Curator's Corner

A Nice Summer Landscape for Fall

By Karl Cole, posted on Sep 19, 2011

A friend of mine just framed a painting that I did en plein air (out of doors) as a birthday present. It inspired me to present to you a work that you may not have seen by one of my favorite Impressionists: Pierre-Auguste Renoir.

Every now and then I like to show you a little-known gold nugget by a well-known artist of the past. This, to me, is the epitome of what it means to paint outdoors: a quick sketch that may work its way into a painting in the studio. I know that’s not how the Impressionists worked, but that’s why I paint outdoors: studies during the temperate months in order to fuel me during the winter in my living room studio. I think it’s important, as an artist, to work outdoors and lay down what we see. It can really come back to inform our future works when we think about light, how light affects color, and even composition.


Pierre-Auguste Renoir (1841–1919, France), The Blue River, ca. 1890/1900.
Pierre-Auguste Renoir (1841–1919, France), The Blue River, ca. 1890/1900. Oil on canvas, 3" x 3 ¾" (7.7 x 9.6 cm). © National Gallery of Art, Washington, DC. (NGA-P0769)


I think this tiny piece is one of the most charming works from Renoir’s late period. It’s obviously a depiction of the Seine at some point out of Paris, probably somewhere near the Café Fournaise in Chatou. The Café Fournaise is now a museum that houses works by many of the companion artists of Renoir who flocked to the suburb of Paris to paint the scenery. What’s wonderful about this work is that it is a quick study, where we see the singular goal of Impressionists to capture a fleeting moment of light and its effects of local color (the color of an object). Also, may I say, it’s just a great little painting!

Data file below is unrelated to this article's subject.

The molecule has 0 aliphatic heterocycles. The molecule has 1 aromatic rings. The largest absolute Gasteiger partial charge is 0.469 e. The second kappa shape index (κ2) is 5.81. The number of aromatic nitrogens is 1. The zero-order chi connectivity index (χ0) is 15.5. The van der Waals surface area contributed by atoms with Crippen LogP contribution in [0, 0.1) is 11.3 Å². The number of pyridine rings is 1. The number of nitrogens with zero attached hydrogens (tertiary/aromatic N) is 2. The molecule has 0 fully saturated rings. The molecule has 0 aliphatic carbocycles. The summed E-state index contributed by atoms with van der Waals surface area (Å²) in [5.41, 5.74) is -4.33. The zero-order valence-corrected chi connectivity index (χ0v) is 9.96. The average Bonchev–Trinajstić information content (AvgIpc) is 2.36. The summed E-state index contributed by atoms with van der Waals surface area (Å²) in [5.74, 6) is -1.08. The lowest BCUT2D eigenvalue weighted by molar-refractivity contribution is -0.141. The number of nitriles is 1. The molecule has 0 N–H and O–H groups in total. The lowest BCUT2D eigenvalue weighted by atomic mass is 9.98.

Renoir departed briefly from Impressionism in the 1880s after visiting Italy and being impressed by works from the Italian Renaissance and Baroque. He returned to Impressionism in the 1890s and continued to work in that style until his death. Despite his on-going predominant interest in the figure, Renoir continued to produce landscapes throughout his career. Unlike his figurative compositions that were done partially outdoors and partially in the studio, he still painted landscapes completely outdoors. This work comes from a period that was dominated by portraits and studies of nudes.


Pierre-Auguste Renoir, Lunch at the Restaurant Fournaise (The Rowers’ Lunch), 1875.
Pierre-Auguste Renoir, Lunch at the Restaurant Fournaise (The Rowers’ Lunch), 1875. Oil on canvas. 21 5/8" x 26" (55.1 x 65.9 cm). © Art Institute of Chicago. (AIC-7311)


Correlations to Davis programs: Explorations in Art Grade 2: 1.5; Explorations in Art Grade 3: 4.19, 4.22; Explorations in Art Grade 4: 4.19; A Personal Journey: 5.1; A Global Pursuit: 7.1; Exploring Visual Design 4, 6; The Visual Experience: 16.4; Discovering Art History: 13.1